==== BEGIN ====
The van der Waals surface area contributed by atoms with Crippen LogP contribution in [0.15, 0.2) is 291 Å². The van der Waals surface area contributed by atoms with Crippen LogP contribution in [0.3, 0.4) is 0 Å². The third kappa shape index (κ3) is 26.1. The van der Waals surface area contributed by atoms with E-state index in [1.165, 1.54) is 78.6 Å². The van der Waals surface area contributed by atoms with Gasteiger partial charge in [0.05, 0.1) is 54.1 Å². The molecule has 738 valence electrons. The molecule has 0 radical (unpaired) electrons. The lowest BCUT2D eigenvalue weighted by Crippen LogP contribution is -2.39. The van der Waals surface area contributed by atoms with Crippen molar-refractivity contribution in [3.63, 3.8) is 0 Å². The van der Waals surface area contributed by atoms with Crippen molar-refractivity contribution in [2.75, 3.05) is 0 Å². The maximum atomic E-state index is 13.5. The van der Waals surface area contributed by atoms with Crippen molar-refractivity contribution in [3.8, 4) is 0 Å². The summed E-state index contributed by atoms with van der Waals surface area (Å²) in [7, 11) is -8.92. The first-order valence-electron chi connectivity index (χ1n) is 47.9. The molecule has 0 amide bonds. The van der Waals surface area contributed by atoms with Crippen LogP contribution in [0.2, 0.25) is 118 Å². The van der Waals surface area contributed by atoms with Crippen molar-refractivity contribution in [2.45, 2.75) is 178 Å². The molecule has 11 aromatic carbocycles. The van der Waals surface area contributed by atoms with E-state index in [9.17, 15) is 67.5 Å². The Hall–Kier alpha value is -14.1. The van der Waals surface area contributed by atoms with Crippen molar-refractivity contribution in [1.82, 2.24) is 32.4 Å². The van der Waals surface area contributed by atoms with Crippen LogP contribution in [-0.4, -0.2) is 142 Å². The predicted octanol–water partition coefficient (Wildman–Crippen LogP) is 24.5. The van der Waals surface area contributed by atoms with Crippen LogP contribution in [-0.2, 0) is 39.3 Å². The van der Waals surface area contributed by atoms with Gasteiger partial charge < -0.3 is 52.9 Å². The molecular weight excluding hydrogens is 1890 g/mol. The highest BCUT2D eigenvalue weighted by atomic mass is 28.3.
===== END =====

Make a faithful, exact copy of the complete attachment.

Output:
The van der Waals surface area contributed by atoms with Crippen LogP contribution in [0.15, 0.2) is 291 Å². The van der Waals surface area contributed by atoms with Crippen LogP contribution in [0.3, 0.4) is 0 Å². The third kappa shape index (κ3) is 26.1. The van der Waals surface area contributed by atoms with E-state index in [1.165, 1.54) is 78.6 Å². The van der Waals surface area contributed by atoms with Gasteiger partial charge in [0.05, 0.1) is 54.1 Å². The molecule has 738 valence electrons. The molecule has 0 radical (unpaired) electrons. The lowest BCUT2D eigenvalue weighted by Crippen LogP contribution is -2.39. The van der Waals surface area contributed by atoms with Crippen molar-refractivity contribution in [3.63, 3.8) is 0 Å². The van der Waals surface area contributed by atoms with Crippen molar-refractivity contribution in [2.75, 3.05) is 0 Å². The maximum atomic E-state index is 13.5. The van der Waals surface area contributed by atoms with Crippen molar-refractivity contribution in [3.8, 4) is 0 Å². The summed E-state index contributed by atoms with van der Waals surface area (Å²) in [7, 11) is -8.92. The first-order valence-electron chi connectivity index (χ1n) is 47.9. The molecule has 0 amide bonds. The van der Waals surface area contributed by atoms with Crippen LogP contribution in [0.2, 0.25) is 118 Å². The van der Waals surface area contributed by atoms with Crippen molar-refractivity contribution in [2.45, 2.75) is 178 Å². The molecule has 11 aromatic carbocycles. The van der Waals surface area contributed by atoms with E-state index in [9.17, 15) is 67.5 Å². The Hall–Kier alpha value is -14.1. The van der Waals surface area contributed by atoms with Crippen molar-refractivity contribution in [1.82, 2.24) is 32.4 Å². The van der Waals surface area contributed by atoms with Crippen LogP contribution in [-0.4, -0.2) is 142 Å². The predicted octanol–water partition coefficient (Wildman–Crippen LogP) is 24.5. The van der Waals surface area contributed by atoms with Crippen LogP contribution in [-0.2, 0) is 39.3 Å². The van der Waals surface area contributed by atoms with Gasteiger partial charge < -0.3 is 52.9 Å². The molecular weight excluding hydrogens is 1890 g/mol. The highest BCUT2D eigenvalue weighted by atomic mass is 28.3.